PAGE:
DENVER — Colorado's Senate candidates are preparing for a possible recount in a neck-and-neck contest, with neither contender declaring victory by early Wednesday.
Thousands of provisional and write-in ballots remained to be tallied, and some projections showed the race could end up within half of 1 percentage point, which would trigger an automatic recount under Colorado law. Both Democrats and Republicans said last week they'd be ready for a possible recount.
Coloradans aren't the only ones eyeing the results. The race has attracted more out-of-state campaign money than any other Senate contest this year — almost $33 million, according to the Washington-based watchdog group Sunlight Foundation.
A Bennet win would help Democrats avoid further erosion of their Senate lead.
Bennet, 45, is seeking his first full term after being appointed to the seat last year. Before becoming senator, he was the Denver public schools superintendent. Bennet replaced Sen. Ken Salazar, President Barack Obama's interior secretary.
Buck was among the first Republicans to announce he'd try to unseat Bennet. The 51-year-old prosecutor from Weld County in northern Colorado courted tea party groups with a promise to cut spending and push for a federal balanced budget amendment. He defeated a better-known and better-funded Republican in the GOP primary, former Lt. Gov. Jane Norton.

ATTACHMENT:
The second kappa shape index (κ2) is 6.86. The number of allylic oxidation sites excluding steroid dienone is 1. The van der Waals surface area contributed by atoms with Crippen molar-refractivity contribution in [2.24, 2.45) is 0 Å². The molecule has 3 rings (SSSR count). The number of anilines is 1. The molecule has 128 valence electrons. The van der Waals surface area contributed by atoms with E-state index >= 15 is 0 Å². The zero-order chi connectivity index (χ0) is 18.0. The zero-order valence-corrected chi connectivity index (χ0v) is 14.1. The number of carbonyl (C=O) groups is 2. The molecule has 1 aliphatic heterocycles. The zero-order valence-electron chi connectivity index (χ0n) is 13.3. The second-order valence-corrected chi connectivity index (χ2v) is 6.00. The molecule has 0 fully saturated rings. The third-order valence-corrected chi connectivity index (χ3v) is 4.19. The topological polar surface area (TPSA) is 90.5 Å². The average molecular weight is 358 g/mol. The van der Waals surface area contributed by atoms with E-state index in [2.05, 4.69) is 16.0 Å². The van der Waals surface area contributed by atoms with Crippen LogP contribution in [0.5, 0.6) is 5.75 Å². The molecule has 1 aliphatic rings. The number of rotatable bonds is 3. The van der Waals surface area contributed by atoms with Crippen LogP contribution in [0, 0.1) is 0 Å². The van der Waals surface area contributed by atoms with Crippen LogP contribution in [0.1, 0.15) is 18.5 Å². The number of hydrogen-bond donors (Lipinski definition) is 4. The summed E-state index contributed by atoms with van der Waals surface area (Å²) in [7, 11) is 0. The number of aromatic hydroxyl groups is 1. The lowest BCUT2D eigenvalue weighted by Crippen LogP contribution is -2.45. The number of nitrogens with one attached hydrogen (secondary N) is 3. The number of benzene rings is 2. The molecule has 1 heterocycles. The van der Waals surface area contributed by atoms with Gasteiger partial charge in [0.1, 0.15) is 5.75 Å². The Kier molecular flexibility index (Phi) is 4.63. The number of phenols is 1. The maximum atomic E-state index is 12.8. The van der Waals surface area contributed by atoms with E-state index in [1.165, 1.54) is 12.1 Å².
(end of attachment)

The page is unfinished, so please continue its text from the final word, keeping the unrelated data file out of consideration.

Both candidates avoided making speeches as poll results rolled in. Instead, they issued statements predicting an ultimate win.
"This race is very close, but we believe that when every single vote is counted Michael will come out on top," said Bennet spokesman Trevor Kincaid.
Buck's campaign manager, Walt Klein, also predicted victory, based mostly on late-arriving votes from rural Colorado, where Republicans are strongest.
"We think when all the ballots are counted, we're going to have a new United States senator," Klein said. "We're not ready to make an announcement, and we won't until we are certain that every ballot that should be counted is counted."
Final results could take days. County elections officers have until Nov. 16 to count provisional ballots, and the secretary of state's office has until Nov. 26 to verify the full vote and order a recount.